A number opera (Italian: opera a numeri; German: Nummeroper) is an opera consisting of individual pieces of music ('numbers') which can be easily extracted from the larger work. They may be numbered consecutively in the score, and may be interspersed with recitative or spoken dialogue. Opera numbers may be arias, but also ensemble pieces, such as duets, trios, quartets, quintets, sextets or choruses. They may also be ballets and instrumental pieces, such as marches, sinfonias, or intermezzi. The number opera format was standard until the mid-19th century and most opera genres, including opera seria, opera buffa, opéra comique, ballad opera, Singspiel, and grand opera, were constructed in this fashion.
The replacement of numbers with more continuous music began in operas by Jommelli, Traetta, Gluck, and especially Mozart, whose late operas Le Nozze di Figaro and Don Giovanni contain several segments in which different numbers are unified by bridge passages to form a musical whole. This trend became even more striking in the operas of the German composers Beethoven, Weber, and Meyerbeer, while their Italian and French contemporaries Rossini, Donizetti, Bellini, and Auber retained the number opera style.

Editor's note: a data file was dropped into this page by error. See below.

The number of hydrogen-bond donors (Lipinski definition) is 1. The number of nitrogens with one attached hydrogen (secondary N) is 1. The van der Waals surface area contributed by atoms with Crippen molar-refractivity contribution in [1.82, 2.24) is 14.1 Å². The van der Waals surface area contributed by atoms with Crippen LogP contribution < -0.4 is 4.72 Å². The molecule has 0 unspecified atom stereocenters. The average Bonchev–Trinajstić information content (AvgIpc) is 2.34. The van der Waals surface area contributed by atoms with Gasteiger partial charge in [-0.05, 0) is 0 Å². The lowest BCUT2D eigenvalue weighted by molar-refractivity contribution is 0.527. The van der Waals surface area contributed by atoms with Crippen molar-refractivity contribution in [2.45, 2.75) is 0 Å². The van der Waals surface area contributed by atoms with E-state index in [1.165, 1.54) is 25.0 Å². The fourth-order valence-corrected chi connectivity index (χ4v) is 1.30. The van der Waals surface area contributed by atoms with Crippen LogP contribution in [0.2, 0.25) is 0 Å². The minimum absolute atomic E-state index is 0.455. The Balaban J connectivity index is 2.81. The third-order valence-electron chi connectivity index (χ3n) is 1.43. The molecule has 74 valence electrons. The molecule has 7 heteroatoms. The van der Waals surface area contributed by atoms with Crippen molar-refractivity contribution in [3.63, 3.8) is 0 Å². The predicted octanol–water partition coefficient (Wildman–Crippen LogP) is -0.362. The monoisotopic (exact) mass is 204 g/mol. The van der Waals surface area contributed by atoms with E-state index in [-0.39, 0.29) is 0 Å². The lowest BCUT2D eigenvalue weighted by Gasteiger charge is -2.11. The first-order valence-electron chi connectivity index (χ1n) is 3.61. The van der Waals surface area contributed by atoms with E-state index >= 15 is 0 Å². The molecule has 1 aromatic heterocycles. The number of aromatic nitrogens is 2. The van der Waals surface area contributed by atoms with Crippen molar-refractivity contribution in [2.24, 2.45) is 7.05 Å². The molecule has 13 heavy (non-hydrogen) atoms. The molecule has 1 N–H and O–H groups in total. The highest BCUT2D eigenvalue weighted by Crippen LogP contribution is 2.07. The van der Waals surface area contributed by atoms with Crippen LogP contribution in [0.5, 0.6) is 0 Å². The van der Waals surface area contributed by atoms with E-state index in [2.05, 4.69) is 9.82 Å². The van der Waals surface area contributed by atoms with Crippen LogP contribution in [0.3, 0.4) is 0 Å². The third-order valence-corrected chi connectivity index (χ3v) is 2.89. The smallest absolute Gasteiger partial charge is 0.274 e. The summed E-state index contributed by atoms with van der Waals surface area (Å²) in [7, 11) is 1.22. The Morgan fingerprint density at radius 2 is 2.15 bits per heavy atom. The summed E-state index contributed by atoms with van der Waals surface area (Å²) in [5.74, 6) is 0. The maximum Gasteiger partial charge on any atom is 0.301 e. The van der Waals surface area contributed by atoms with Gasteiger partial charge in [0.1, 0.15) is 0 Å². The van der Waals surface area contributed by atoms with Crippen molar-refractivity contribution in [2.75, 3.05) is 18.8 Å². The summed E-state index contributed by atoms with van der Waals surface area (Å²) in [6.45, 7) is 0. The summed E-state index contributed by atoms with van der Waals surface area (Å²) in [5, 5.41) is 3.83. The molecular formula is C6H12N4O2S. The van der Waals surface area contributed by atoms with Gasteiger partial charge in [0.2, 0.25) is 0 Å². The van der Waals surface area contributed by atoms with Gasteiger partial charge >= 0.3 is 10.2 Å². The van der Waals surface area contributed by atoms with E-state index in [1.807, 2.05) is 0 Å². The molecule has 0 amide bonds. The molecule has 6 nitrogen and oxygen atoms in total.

The number opera was strongly condemned by Wagner for dramatic reasons, and he replaced it with continuous music that advances the drama without interruption. The number opera became unfashionable, and the late operas of Verdi and those of Puccini and the Verismo school, cannot be described as such.
Many operatic composers subsequent to Wagner adopted his approach. However, in the 20th century some composers intentionally revived or adapted the number opera format, e. g., Busoni's Arlecchino (1917), Berg's Wozzeck (1925), Hindemith's Cardillac (1926, rev. 1952), and Stravinsky's The Rake's Progress (1951). In operetta and in popular music theatre, number opera format has remained the norm.
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